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Author Topic: Rubber stripper using rotary cutter  (Read 1589 times)
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RalphS
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« on: July 21, 2015, 12:12:31 PM »


Needing to strip some rubber I thought - why not make a stripper?   I have used one that was lent to me many years ago.  It used the adjustable bridge type guide and the top and bottom blades.  I have a bit of workshop gear and could have copied it but the blades put me off.

Looking in the local hobby store I saw the rotary cutter for cutting cloth, etc.  Looked on e... and bought two 28mm dia blades for under £3 delivered.  My idea was to use a single cutter mounted between two rollers with a split roller on top so that the blade penetrated and hopefully would cut the rubber.  Checking it out with the blade on a 5mm rod and rolling it over a piece of tan 2 it cut ok so starting with a few sketches and various items from the offcut drawer got the project underway.  As form follows function it was obviously going to look a bit like the other strippers.  I didn't have any 6mm alum for the frame sides but did have some 6mm MDF. This machines and drills well so that is what I used.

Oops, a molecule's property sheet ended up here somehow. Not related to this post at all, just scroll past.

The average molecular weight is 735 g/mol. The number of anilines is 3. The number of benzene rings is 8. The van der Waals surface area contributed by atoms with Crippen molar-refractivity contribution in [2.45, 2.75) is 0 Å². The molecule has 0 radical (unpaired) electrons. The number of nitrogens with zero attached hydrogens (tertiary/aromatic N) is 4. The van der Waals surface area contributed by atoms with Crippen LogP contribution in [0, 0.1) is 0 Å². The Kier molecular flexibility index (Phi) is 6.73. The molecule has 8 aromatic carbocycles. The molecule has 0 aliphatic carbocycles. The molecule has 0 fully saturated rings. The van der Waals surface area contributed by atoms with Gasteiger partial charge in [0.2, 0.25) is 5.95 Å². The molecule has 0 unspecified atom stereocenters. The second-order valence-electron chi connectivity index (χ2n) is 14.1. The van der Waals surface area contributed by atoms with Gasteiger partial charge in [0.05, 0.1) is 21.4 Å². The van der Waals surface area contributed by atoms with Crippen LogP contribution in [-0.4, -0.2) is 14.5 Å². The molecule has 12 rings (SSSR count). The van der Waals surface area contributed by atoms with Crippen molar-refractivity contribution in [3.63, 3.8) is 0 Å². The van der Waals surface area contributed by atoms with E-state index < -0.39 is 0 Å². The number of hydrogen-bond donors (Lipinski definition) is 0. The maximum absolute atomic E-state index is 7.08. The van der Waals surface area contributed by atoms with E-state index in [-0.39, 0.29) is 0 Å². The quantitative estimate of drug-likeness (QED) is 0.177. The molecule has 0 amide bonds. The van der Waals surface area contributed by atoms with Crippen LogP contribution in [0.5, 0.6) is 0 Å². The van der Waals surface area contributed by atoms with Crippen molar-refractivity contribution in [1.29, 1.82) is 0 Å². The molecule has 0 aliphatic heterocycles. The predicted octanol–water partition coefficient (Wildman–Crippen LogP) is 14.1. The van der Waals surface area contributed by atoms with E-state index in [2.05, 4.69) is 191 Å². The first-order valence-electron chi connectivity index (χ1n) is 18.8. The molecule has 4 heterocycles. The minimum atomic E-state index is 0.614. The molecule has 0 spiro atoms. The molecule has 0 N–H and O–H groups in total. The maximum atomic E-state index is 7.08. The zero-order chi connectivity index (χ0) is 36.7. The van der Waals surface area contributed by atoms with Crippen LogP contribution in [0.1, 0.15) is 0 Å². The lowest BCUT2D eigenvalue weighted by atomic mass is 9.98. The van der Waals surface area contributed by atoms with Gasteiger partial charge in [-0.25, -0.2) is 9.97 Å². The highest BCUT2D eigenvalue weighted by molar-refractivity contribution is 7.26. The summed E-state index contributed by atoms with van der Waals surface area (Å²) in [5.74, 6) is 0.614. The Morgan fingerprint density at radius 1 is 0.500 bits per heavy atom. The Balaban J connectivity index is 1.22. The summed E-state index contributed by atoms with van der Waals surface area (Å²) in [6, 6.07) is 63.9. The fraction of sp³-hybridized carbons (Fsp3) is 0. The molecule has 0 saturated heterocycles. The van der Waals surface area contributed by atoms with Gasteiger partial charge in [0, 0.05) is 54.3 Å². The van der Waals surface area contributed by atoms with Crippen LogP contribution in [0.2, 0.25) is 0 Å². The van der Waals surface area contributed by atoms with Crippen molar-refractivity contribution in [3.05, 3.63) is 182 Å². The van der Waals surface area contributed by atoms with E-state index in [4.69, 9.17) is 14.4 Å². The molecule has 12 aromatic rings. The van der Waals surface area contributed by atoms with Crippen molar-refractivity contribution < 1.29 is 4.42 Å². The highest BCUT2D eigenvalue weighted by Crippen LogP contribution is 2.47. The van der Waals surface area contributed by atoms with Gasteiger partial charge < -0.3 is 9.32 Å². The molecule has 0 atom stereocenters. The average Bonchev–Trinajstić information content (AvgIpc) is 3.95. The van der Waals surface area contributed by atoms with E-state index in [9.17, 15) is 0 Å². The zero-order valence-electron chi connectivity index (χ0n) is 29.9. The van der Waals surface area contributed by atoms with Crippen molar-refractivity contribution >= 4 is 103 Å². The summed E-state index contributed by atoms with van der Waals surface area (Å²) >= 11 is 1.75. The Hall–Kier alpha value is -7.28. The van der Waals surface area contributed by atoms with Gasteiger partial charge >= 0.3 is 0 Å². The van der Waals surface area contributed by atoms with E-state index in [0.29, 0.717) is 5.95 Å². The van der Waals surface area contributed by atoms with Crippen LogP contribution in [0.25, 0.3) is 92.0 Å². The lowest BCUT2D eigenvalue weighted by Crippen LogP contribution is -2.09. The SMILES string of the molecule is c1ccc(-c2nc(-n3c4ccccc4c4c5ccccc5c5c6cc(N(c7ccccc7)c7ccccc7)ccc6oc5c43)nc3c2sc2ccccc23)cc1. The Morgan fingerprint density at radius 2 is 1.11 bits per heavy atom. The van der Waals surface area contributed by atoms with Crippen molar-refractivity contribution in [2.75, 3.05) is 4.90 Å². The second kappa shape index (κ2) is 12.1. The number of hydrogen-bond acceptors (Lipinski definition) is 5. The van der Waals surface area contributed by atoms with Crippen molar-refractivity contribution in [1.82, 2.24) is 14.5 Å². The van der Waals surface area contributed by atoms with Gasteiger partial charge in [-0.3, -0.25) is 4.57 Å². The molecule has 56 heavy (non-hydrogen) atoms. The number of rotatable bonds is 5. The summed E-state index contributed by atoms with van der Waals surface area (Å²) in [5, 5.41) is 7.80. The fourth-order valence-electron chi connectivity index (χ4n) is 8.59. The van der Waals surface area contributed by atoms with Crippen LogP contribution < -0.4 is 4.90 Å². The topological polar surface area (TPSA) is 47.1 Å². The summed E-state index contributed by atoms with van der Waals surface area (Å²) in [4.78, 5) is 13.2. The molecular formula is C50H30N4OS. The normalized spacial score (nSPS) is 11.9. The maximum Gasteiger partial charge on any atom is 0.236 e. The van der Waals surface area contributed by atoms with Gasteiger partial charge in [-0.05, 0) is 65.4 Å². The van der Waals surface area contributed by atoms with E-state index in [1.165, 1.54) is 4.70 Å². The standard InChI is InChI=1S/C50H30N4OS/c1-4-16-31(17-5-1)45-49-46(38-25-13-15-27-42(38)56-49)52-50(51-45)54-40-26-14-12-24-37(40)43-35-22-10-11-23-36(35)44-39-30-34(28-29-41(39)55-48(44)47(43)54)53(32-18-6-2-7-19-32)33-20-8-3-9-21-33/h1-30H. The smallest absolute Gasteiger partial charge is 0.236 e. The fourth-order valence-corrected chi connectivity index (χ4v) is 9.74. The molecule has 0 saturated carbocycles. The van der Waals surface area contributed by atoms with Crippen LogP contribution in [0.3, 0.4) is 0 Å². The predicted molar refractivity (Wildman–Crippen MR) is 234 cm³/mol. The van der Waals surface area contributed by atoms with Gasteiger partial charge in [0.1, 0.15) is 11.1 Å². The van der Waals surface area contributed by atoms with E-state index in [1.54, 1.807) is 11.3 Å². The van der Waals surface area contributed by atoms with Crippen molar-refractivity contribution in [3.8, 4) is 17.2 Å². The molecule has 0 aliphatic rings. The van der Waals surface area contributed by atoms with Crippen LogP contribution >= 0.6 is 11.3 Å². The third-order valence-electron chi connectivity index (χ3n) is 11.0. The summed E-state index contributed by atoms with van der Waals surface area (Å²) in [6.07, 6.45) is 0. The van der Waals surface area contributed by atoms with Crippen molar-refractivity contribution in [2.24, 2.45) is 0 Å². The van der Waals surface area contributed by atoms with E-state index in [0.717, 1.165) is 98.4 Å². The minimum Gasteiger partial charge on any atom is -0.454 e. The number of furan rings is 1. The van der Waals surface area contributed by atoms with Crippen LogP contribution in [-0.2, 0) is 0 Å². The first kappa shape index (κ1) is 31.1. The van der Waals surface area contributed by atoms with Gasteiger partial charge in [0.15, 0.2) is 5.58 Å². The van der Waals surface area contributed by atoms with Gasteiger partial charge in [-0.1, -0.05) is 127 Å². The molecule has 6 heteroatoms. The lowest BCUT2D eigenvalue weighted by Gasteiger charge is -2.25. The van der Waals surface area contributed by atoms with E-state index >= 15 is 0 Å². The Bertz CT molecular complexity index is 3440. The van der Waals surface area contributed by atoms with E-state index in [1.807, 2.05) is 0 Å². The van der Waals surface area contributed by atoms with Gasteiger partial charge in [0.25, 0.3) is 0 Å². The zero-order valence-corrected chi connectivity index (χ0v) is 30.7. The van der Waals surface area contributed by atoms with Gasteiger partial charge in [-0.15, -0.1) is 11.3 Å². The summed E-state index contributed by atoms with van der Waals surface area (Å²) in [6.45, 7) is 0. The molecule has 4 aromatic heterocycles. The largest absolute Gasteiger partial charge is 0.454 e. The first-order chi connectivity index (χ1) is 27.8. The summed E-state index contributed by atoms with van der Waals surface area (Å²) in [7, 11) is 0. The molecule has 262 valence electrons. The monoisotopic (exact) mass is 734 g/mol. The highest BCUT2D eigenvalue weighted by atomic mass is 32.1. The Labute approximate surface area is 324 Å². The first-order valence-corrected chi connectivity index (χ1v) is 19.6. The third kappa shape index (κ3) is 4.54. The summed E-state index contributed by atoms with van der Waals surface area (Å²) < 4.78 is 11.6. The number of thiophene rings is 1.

To prove the concept I had to make the device.  So sides and base from MDF, bottom rollers from aluminium, top roller from 3 laminations of 6mm MDF, various small brass bearings, 3mm steel shafts and a simple handle.  After the first experiments with a balsa guide I made the feed-in guides from a piece of black plastic saved from years back - never throw anything away!

As I found the adjustable bridge guide on the loaned stripper a bit fiddly I went with the plastic guides adjustable with screws (2 pushing, one pulling).

To set the width of the cut rubber I put the LH guide in line with the cutter blade, insert a drill of the desired rubber width and adjust the RH guide to just grip the drill.  Remove the drill and use the rubber to adjust the position of the LH guide.  Feed the rubber in to get it started then wind away to produce the strip.  If there is sufficient rubber width left then adjust the LH guide again and repeat the procedure.  Instead of using drills for setting the width, bits of piano wire or feeler guages could be used.

It seems to work ok but probably needs an accurate packer on the LH side to set the LH guide to the blade centre line for greater accuracy.  The screws used to adjust the blocks need replacing with extended machined nuts that can be twiddled with fingers rather than needing a screwdriver to set the position.

I don't know if anyone else has used rotary blades for rubber stripping or any of the above methods.  if so I would appreciate any feedback.

It worked straight off and, as TMat likes to say, could probably be made in the UK with brass tubes, piano wire and some hard balsa for about 6 old pence.